3 Effective Home Remedies for Diarrhea

You can get diarrhea from a virus or bacteria and it usually goes away on its own in two to three days.

Some people reach for Imodium (loperamide) the moment they have loose stool. But the drugs are meant for frequent or severe diarrhea rather than an occasional episode.

This article goes over ways that you can get rid of diarrhea without turning to medicine.

Young woman drinking a glass of water in a bedroom
Geri Lavrov / Getty Images 

Treating Mild Diarrhea Without Medicine

In some cases, taking an antidiarrheal drug will replace watery stools with constipation. Both are unpleasant. Try these helpful home remedies to treat a mild episode of diarrhea without using pills.

Drink Plenty of Fluids

One of the biggest problems with diarrhea is dehydration. This is what leads many people to the emergency room.

Diarrhea causes the body to lose a lot of water and electrolytes it needs to function normally. Electrolytes are minerals such as sodium, potassium, calcium, and magnesium that are needed for various bodily processes

It's important to treat dehydration properly. Otherwise, it can become dangerous, especially in young children.

To manage a mild bout of diarrhea, you need to replace the fluids and electrolytes you lost. Drink plenty of water, clear juices, clear broths, or an electrolyte-rich sports drink.

There are also things you should avoid when you have an episode of diarrhea. Avoid coffee, caffeinated drinks, prune juice, sugary drinks, sodas, and alcohol. These all have a laxative effect. It's also a good idea to avoid dairy products if you're lactose intolerant, which means you can't digest the main sugar in milk well.

Young children and babies with diarrhea need pediatric rehydration drinks. These are marketed under certain brand names, like:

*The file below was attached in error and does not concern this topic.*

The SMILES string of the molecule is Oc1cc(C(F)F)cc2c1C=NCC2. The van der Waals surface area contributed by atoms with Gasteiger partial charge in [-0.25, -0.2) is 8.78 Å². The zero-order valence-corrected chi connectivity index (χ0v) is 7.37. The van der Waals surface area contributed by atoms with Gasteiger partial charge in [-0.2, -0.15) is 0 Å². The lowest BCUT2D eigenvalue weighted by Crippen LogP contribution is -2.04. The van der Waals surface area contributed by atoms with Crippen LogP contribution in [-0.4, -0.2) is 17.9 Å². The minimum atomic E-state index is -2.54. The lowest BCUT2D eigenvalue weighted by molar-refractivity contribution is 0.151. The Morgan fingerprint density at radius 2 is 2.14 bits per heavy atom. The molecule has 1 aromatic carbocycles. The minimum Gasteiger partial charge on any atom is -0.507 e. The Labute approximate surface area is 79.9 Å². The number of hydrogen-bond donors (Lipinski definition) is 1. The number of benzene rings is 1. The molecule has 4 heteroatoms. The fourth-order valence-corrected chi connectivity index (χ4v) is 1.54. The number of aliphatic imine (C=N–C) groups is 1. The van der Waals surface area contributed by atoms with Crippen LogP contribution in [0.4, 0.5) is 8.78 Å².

• Pedialyte
  • Enfalyte
  • Gastrolyte

Breastfed babies should continue to breastfeed. Children should continue eating their regular diet. Also, they should drink rehydrating fluids. This is better than putting them on a restrictive diet.

Some people want to avoid the artificial colorings or flavorings in some rehydration drinks. You can make a homemade rehydration drink with only salt, sugar, and water.

You can also buy oral rehydration salts over the counter at most drugstores. Follow the preparation instructions and don't use too much salt. That can be harmful, especially to children.

Eat a Bland Diet 

The National Institute of Diabetes and Digestive and Kidney Diseases doesn't recommend following a restrictive diet to treat diarrhea. But that doesn't mean all foods are the same. There are some foods you should avoid, as well as foods you might tolerate better.

The BRAT diet was a commonly-recommended food plan for easing digestive distress.

The diet is made up of four bland, low-fiber foods:

  • Bananas
  • Rice
  • Applesauce
  • Toast

Bananas are especially useful. They help restore any potassium your body lost through diarrhea.

You can add other bland, easy-to-digest foods as your diarrhea symptoms start to get better. This includes:

  • Baked, skinless chicken breasts